According to Catalyst, 80% of first wave shipments will be out on July 31st, and the remaining 20% will come in the middle of August. Again, that’s just getting the stuff out of China. Catalyst won’t begin shipping to backers until late September, so you’re likely not going to get those shipments until October.
So that’s the bad news. The good news is that backers now have access to $50 worth of digital content if you follow this link and use a code at checkout that was emailed to backers earlier this month. This includes the brand new first edition of Shrapnel magazine as well as ten digital novels and three scenario PDFs.
Also, Recognition Guide: IlClan vol. 2 and 3 are out now, and we’ve got a brand new Stone Rhino with two overhead barrels instead of one. This is a long-overdue redesign that finally makes sense. What else might be hiding within these hallowed pages? Head on over to the Catalyst store to find out.
Renegade HPG Interviews Blaine Lee Pardoe, And Does Some Great Stuff With The Old Card Game Too!
A Conversation with BATTLETECH'S BLAINE LEE PARDOE
From there, Travis decided to explore more of the TCG with Michael Cohen and Chester Hendrix, both BattleTech TCG pros (at least, as professional as you can get with a card game that’s been out of print for almost two decades) who’ve played the game for years and run the BattleTech TCG Facebook group. They talked about the card game’s history and design, as well as actual gameplay and deckbuilding. They go on four HOURS about BattleTech TCG mechanics, and I encourage you to check it out if you want to ever get into the card game (and then I might have someone to play with).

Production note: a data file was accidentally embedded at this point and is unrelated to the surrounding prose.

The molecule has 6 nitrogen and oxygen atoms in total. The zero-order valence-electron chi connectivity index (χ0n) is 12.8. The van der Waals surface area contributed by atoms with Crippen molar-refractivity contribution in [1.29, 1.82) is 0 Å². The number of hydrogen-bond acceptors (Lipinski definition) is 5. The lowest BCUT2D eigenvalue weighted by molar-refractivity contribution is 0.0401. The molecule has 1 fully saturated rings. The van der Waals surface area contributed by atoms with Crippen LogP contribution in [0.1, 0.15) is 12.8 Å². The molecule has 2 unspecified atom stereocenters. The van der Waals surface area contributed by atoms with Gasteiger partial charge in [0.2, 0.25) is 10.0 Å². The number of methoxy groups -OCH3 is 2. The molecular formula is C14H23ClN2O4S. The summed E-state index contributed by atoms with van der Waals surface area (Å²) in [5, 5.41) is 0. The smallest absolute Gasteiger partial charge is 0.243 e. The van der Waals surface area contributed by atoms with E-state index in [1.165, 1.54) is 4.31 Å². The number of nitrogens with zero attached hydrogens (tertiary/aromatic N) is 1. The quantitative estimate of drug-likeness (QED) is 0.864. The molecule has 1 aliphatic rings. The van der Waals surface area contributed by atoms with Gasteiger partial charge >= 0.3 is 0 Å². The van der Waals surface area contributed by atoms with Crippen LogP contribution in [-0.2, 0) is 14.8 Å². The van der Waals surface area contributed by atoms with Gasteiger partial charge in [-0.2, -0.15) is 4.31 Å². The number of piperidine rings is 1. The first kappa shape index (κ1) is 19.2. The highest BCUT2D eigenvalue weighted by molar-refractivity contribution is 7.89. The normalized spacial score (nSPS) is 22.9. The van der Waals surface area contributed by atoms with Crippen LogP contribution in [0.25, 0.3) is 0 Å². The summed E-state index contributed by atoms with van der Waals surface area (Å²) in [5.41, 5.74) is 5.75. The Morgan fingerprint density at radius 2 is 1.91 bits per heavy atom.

And from there it seems that Travis has branched out into speaking with BattleTech‘s creative team. His most recent interview with Blaine Lee Pardoe explores BattleTech‘s history as well as what stories have yet to be written (at least, in novel form).
Check them both out, and follow the channel to see what he comes out with next.
Ever Wonder What MechAssault 3 Might’ve Looked Like? Check Out This Art Portfolio